I have gone on record, in this publication and elsewhere, about why the hot toddy is the perfect cocktail to be sipping in December. It's warm. It's spiced. And at least according to folk wisdom, and able to heal a nasty wintertime sore throat, it's good for your health, and can help to heal a nasty wintertime sore throat. But, to be honest, until last Tuesday evening, I didn't actually like a hot toddy.
They were fine, but not delicious, and not really an improvement over a simple glass of neat whiskey.
In truth, hot toddys (toddies?) always disappointed: never quite hot enough to truly enjoy, and somewhat … harsh. There was something I never liked about adding acidic lemon juice to a healthy glug of bourbon, then heating the whole thing up. It seemed to bring out all the rough, grain-y flavors, and hid the tasty warm and spicy barrel-aged notes that make whiskey, well, whiskey.
But, one evening earlier this week, I was working late, and feeling festive and a bit cold. So I thought I'd make something hot to sip. I avoid caffeine after noon, so coffee was out. And I had already finished my daily ration of herbal tea. It was after 5:00pm, so I thought: alright, I'll try a hot toddy. Again.
But, because I still had some work to do, I didn't want to get carried away with the, uh, holiday spirit. So, I whipped one up, and cut the bourbon in half … and that's when I heard angels sweetly singing o'er the plain.
So, though I have never done such a thing in my life, my recommendation is this: if you want to make a delicious hot toddy, cut back the alcohol.
The effect: it tastes better. And because it's simpler and more delicious, you can drink it faster. And because you can drink it faster, it stays hot. And this is the point of a toddy. Neat whiskey in a rocks glass is for sipping on for hours. A hot toddy is for holding in your hands, enjoying for five minutes, and then cuddling up with the effects of its warmth for the next half hour. Then you reboil the water, and have another. Which you can do, because it's only half a drink.
The only side effect to this method is that you drink more water, which is never bad for you, especially when enjoying spirits. And perhaps a few more calories from the extra honey, but hey – it's the holidays.
So, instead of having two strong hot toddies, have four weak ones. This is my new method, involving one mug, one lemon, and four ounces of bourbon — the equivalent of two regular sized cocktails. Except it's actually delicious, and keeps the good mood going all night long without too much comfort and joy.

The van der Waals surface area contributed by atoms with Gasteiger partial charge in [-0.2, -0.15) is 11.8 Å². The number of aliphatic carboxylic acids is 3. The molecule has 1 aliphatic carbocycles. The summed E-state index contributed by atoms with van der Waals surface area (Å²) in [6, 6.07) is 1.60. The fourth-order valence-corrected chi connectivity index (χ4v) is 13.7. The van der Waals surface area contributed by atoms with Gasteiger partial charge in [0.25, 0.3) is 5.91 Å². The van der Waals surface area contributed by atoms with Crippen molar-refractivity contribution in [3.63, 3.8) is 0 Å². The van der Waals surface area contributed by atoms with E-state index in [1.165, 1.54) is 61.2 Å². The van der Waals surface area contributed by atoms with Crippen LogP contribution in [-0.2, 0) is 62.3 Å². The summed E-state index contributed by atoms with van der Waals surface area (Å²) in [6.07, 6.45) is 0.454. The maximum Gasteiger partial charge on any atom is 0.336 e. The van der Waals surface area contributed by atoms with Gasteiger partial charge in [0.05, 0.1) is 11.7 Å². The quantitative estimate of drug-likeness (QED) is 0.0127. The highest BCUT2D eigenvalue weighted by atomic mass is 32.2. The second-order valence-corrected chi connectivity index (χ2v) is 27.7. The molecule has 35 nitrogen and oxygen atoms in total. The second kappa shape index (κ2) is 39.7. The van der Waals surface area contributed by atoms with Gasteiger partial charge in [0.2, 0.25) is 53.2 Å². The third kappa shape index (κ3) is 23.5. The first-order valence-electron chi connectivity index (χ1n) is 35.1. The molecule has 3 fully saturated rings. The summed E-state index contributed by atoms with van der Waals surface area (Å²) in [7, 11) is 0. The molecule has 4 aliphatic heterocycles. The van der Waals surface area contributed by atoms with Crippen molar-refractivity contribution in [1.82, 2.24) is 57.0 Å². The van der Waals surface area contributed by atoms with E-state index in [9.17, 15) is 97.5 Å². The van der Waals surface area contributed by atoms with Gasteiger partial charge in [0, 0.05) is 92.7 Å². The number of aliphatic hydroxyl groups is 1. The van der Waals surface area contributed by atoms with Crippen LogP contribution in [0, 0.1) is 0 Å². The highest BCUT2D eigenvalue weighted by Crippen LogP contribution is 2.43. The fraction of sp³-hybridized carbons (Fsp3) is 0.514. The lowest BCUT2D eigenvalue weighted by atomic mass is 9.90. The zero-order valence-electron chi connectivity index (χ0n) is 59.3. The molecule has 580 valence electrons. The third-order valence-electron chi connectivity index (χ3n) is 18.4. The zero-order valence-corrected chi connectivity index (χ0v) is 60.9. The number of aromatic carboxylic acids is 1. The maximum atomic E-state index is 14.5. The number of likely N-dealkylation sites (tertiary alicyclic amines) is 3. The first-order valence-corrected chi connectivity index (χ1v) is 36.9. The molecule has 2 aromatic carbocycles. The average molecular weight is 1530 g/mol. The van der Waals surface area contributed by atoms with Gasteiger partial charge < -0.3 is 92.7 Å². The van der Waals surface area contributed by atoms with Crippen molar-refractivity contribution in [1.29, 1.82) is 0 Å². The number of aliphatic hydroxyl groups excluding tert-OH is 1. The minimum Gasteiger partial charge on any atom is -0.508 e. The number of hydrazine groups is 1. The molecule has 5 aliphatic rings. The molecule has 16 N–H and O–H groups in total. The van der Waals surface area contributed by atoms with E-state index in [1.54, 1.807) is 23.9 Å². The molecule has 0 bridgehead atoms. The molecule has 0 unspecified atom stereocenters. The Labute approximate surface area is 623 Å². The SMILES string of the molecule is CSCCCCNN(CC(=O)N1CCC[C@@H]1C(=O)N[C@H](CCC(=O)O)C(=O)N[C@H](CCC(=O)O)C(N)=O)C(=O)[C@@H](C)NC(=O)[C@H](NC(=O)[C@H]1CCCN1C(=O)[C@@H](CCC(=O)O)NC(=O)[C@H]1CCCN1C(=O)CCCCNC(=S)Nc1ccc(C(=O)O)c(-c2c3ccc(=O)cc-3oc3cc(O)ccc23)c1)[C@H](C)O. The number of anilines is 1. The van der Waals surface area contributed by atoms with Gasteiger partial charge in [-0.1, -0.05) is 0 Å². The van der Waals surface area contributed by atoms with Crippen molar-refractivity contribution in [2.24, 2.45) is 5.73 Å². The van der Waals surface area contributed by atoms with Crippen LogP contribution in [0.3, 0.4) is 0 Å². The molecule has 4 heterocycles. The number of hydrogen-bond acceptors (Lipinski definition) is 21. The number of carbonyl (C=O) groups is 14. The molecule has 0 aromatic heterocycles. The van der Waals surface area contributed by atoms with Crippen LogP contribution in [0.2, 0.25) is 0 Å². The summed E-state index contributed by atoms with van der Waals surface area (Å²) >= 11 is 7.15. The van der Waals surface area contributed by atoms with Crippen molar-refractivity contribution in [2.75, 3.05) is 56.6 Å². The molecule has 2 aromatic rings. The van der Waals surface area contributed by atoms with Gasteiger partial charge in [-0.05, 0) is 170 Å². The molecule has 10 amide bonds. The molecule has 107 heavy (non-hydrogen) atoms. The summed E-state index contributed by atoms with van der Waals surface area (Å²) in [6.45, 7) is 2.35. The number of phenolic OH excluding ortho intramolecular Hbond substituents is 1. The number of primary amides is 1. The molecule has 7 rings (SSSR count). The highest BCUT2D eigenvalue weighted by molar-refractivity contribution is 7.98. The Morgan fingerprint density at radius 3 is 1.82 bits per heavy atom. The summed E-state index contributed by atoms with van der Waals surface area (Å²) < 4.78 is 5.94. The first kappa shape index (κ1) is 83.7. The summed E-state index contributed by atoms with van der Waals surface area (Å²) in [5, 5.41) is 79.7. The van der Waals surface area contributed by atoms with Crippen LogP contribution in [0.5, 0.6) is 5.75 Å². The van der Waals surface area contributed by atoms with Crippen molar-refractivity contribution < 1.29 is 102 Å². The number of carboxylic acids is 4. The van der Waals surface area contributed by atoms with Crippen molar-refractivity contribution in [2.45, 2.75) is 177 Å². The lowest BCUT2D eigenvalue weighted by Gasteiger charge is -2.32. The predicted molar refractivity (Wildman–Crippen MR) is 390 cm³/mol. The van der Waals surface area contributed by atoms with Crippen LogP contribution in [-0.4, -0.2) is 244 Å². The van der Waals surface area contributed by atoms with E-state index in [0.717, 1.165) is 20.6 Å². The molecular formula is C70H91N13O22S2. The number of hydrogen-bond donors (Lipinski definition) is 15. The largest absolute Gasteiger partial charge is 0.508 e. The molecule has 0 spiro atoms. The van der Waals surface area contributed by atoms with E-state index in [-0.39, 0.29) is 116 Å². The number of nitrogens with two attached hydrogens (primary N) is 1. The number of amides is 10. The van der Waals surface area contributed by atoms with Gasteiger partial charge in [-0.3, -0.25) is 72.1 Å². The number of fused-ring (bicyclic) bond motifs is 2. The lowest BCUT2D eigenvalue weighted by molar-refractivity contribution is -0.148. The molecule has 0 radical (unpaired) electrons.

The Ultimate (Half-Strength) Hot Toddy Recipe
- Boiling water. Not hot tap water, not microwaved water. Boiling. Hot. Water.
- 4 oz Bourbon, Scotch, or Irish Whiskey, divided
- 1 lemon
- Four squirts of honey. What size? I dunno … a squirt. Try a bit, then add more to taste.
- (Optional) Baking spices like cloves, allspice, cinnamon, or nutmeg
- Garnish: None. This is an at home, weeknight cocktail. The spices are enough fuss.
1. Boil plenty of water with a kettle or saucepan on the stove. Fill a ceramic mug with boiling water and let it preheat for 4-5 minutes while you get out the rest of the ingredients. If you don't have an electric kettle, I can't imagine a more useful kitchen item to add to your holiday wishlist. This is the one I use. $50 very well spent.
2. Take one lemon, and cut it in half. Hopefully, yours is a little fresher than this shriveled specimen I found in my fruit bowl. (It was snowing out and too blustery to ride my bike to the grocery store.)
3. If you want 'em, get out some spices. I think they're worth it, but I keep these kind of things around for cooking all the time, so they're easy to grab. My recipe: 1″ piece of cinnamon stick, one whole allspice berry, two whole cloves. Grated nutmeg would also be awesome.
4. Measure out a mere ounce of bourbon or other whiskey. No need for single malt or top shelf stuff here. Use your everyday mixing whiskey. Other item for your wish list: Oxo Stainless Measuring Jigger. Get five of these.
5. With your mug heated up, dump the water back in the kettle or saucepan. If necessary, bring it back to a boil. Then add the whiskey and spices to the mug, and squeeze in some lemon. Not the whole half piece; just, uh, half of the half. Which you and I and everyone over the age of nine know is a quarter, but that sounds complicated. Point is: one half lemon equals two toddies.
6. Squirt in some honey. Like one and a half seconds worth. Say “Jingle bells, jingle bells,” then stop. Don't measure this with teaspoons and stuff. Honey is sticky, and a pain in the butt to wash out of measuring spoons.
7. Fill up your mug with hot water, and stir to combine the honey with the liquid, since it will settle to the bottom.
Okay, that's it. Drink it while it's hot, go wrap some presents or play a fingerstyle rendition of “Silent Night” on the guitar, then come back and make another one. Use the same mug, the same spices, and just add the rest of the lemon, etc. Done in this rhythm, you'll have had the equivalent two drinks, but actually four delicious, hot ones. And only two dishes to wash.